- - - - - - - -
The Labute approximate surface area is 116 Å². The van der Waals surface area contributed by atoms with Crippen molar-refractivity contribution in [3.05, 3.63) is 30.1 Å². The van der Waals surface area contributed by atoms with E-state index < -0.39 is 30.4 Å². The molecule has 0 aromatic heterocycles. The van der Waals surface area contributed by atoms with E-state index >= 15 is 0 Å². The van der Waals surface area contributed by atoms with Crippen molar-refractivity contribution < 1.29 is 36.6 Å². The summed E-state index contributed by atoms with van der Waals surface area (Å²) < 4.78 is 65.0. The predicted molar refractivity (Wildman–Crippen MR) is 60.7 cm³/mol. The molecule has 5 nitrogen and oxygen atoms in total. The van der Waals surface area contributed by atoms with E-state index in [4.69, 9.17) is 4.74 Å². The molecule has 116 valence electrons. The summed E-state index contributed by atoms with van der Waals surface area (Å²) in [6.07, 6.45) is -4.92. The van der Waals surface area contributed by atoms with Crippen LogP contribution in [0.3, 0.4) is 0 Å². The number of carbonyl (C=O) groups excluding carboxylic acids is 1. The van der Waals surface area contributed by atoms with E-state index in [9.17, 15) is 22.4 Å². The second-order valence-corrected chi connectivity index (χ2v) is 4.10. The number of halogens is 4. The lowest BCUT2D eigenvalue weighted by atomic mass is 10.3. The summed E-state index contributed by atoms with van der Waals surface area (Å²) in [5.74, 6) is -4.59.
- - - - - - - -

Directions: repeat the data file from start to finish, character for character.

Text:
The Labute approximate surface area is 116 Å². The van der Waals surface area contributed by atoms with Crippen molar-refractivity contribution in [3.05, 3.63) is 30.1 Å². The van der Waals surface area contributed by atoms with E-state index < -0.39 is 30.4 Å². The molecule has 0 aromatic heterocycles. The van der Waals surface area contributed by atoms with E-state index >= 15 is 0 Å². The van der Waals surface area contributed by atoms with Crippen molar-refractivity contribution < 1.29 is 36.6 Å². The summed E-state index contributed by atoms with van der Waals surface area (Å²) < 4.78 is 65.0. The predicted molar refractivity (Wildman–Crippen MR) is 60.7 cm³/mol. The molecule has 5 nitrogen and oxygen atoms in total. The van der Waals surface area contributed by atoms with E-state index in [4.69, 9.17) is 4.74 Å². The molecule has 116 valence electrons. The summed E-state index contributed by atoms with van der Waals surface area (Å²) in [6.07, 6.45) is -4.92. The van der Waals surface area contributed by atoms with Crippen LogP contribution in [0.3, 0.4) is 0 Å². The number of carbonyl (C=O) groups excluding carboxylic acids is 1. The van der Waals surface area contributed by atoms with E-state index in [9.17, 15) is 22.4 Å². The second-order valence-corrected chi connectivity index (χ2v) is 4.10. The number of halogens is 4. The lowest BCUT2D eigenvalue weighted by atomic mass is 10.3. The summed E-state index contributed by atoms with van der Waals surface area (Å²) in [5.74, 6) is -4.59.